Restless legs syndrome (RLS) is a neurological disorder characterized by unpleasant sensations in the legs and an uncontrollable, and sometimes overwhelming, urge to move them for relief. Individuals affected with the disorder often describe the sensations as throbbing, polling, or creeping. The sensations range in severity from uncomfortable to irritating to painful.
For those with mild to moderate symptoms, many physicians suggest certain lifestyle changes and activities to reduce or eliminate symptoms. Decreased use of caffeine, alcohol, and tobacco may provide some relief. Physicians may suggest that certain individuals take supplements to correct deficiencies in iron, folate, and magnesium. Taking a hot bath, massaging the legs, or using a heating pad or ice pack can help relieve symptoms in some patients.
Physicians also may suggest a variety of medications to treat RLS, including dopaminergics, benzodiazepines (central nervous system depressants), opioids, and anticonvulsants. The drugs ropinirole, pramipexole, gabapentin enacarbil, and rotigotine have been approved by the U.S. Food and Drug Administration for treating moderate to severe RLS. The Relaxis pad, which the person can place at the site of discomfort when in bed and provides 30 minutes of vibrations (counterstimulation) that ramp off after 30 minutes, also has been approved by the FDA.
RLS is generally a life-long condition for which there is no cure. Symptoms may gradually worsen with age. Nevertheless, current therapies can control the disorder, minimizing symptoms and increasing periods of restful sleep. In addition, some individuals have remissions, periods in which symptoms decrease or disappear for days, weeks, or months, although symptoms usually eventually reappear.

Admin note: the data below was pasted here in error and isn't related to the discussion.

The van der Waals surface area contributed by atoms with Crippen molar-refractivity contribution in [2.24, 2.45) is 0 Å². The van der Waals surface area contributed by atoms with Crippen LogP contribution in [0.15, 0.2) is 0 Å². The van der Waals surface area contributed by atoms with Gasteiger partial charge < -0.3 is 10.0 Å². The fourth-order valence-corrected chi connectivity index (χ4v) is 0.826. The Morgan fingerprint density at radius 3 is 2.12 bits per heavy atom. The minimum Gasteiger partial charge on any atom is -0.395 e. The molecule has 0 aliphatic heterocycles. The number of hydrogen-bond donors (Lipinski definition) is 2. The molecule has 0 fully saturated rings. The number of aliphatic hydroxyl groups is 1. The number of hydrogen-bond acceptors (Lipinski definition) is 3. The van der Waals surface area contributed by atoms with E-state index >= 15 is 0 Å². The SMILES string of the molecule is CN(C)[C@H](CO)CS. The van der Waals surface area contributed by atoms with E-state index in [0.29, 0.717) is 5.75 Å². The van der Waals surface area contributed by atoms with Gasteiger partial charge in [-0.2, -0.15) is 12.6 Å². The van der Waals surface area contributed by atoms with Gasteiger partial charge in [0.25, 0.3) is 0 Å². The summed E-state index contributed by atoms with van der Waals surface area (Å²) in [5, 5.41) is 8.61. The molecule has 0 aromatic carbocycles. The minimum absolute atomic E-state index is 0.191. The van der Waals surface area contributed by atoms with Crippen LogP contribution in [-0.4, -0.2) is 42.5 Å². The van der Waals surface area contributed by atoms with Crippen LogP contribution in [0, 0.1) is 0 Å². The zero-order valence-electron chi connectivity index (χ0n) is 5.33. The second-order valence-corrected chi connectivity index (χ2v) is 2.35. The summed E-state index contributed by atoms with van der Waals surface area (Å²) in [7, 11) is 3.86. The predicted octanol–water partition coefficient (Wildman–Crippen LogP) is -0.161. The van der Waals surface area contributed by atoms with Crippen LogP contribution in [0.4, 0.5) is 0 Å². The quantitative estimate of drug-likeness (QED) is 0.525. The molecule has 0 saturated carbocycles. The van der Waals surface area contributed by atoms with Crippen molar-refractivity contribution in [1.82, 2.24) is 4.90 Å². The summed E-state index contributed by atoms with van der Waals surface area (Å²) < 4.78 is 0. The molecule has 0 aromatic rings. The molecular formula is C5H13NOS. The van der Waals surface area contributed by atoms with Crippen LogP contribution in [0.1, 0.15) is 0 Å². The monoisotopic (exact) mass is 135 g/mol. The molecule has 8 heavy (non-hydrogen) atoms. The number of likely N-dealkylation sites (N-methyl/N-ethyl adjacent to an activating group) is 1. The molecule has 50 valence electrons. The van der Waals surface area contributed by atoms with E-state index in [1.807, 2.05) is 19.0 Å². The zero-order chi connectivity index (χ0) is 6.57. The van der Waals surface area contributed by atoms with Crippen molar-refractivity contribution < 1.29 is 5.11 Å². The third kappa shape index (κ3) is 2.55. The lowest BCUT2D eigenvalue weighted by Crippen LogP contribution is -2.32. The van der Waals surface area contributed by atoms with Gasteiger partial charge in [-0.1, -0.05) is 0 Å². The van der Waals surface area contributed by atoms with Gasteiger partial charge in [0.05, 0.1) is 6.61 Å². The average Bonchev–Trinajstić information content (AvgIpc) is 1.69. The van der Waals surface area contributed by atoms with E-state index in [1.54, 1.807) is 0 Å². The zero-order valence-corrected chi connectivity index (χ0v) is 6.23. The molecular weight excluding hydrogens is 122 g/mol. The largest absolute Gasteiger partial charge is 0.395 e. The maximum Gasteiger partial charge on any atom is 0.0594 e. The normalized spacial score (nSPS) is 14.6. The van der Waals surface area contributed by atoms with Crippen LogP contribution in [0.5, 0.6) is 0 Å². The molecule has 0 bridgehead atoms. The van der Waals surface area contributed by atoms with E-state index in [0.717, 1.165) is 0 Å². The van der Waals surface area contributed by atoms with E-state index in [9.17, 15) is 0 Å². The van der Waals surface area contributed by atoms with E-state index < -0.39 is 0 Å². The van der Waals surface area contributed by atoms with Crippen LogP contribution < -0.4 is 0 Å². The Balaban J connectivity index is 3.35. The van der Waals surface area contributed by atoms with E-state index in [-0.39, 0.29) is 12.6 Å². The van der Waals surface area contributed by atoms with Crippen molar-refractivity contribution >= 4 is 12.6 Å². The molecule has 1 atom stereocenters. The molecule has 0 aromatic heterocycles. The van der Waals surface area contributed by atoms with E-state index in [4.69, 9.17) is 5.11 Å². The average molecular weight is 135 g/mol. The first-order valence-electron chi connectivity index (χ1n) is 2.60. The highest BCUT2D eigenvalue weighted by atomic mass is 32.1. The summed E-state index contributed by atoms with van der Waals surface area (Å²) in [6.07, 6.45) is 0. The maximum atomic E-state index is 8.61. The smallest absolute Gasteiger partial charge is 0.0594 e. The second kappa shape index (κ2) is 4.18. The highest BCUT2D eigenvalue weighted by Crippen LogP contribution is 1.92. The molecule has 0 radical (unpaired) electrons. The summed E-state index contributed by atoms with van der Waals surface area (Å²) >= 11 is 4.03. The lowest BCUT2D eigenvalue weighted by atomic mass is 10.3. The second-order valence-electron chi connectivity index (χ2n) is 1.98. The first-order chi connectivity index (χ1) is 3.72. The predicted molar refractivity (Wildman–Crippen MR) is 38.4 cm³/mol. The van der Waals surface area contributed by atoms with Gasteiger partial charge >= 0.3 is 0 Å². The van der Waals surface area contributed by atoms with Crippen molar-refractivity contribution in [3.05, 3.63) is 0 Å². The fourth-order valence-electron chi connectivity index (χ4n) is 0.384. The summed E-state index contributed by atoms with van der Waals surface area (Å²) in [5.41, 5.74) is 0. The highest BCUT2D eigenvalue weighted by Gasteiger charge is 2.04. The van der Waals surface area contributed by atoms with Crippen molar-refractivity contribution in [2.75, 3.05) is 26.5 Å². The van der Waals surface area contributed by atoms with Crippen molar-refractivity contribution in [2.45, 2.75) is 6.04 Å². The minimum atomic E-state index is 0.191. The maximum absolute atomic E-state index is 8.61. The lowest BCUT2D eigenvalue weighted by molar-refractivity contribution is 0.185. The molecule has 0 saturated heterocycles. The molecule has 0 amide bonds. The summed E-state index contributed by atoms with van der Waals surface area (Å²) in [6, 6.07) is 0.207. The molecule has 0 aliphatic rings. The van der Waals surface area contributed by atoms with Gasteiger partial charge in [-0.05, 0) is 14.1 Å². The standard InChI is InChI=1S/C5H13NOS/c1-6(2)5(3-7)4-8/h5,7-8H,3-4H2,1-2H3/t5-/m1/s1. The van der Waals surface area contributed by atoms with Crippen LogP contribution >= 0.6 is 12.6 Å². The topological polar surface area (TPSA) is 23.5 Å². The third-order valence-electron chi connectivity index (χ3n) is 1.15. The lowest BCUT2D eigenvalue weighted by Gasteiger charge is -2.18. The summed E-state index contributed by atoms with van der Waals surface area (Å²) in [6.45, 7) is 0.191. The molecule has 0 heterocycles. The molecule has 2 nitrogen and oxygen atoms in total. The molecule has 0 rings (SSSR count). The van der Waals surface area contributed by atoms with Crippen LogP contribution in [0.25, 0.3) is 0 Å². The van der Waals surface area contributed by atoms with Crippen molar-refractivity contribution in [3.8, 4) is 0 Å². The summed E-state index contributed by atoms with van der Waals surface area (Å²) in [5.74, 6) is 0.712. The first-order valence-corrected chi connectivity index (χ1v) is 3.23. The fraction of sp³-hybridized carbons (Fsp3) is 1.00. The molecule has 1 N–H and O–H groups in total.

The National Institute of Neurological Disorders and Stroke (NINDS) and other institutes of the National Institutes of Health (NIH) conduct and support RLS research in laboratories at the NIH and at major medical institutions across the country. The goal of this research is to increase scientific understanding of RLS, find improved methods of diagnosing and treating the syndrome, and discover ways to prevent it.
Restless Legs Syndrome Foundation
3006 Bee Caves Road
Austin, TX 78746
National Sleep Foundation
1010 N. Glebe Road
Arlington, VA 22201
National Organization for Rare Disorders (NORD)
55 Kenosia Avenue
Danbury, CT 06810
Tel: 203-744-0100 Voice Mail 800-999-NORD (6673)
National Heart, Lung, and Blood Institute (NHLBI)
National Institutes of Health, DHHS
31 Center Drive, Rm. 4A21 MSC 2480
Bethesda, MD 20892-2480
Tel: 301-592-8573/240-629-3255 (TTY) Recorded Info: 800-575-WELL (-9355)
Office of Communications and Public Liaison
National Institute of Neurological Disorders and Stroke
National Institutes of Health
Bethesda, MD 20892
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Last Modified July 27, 2015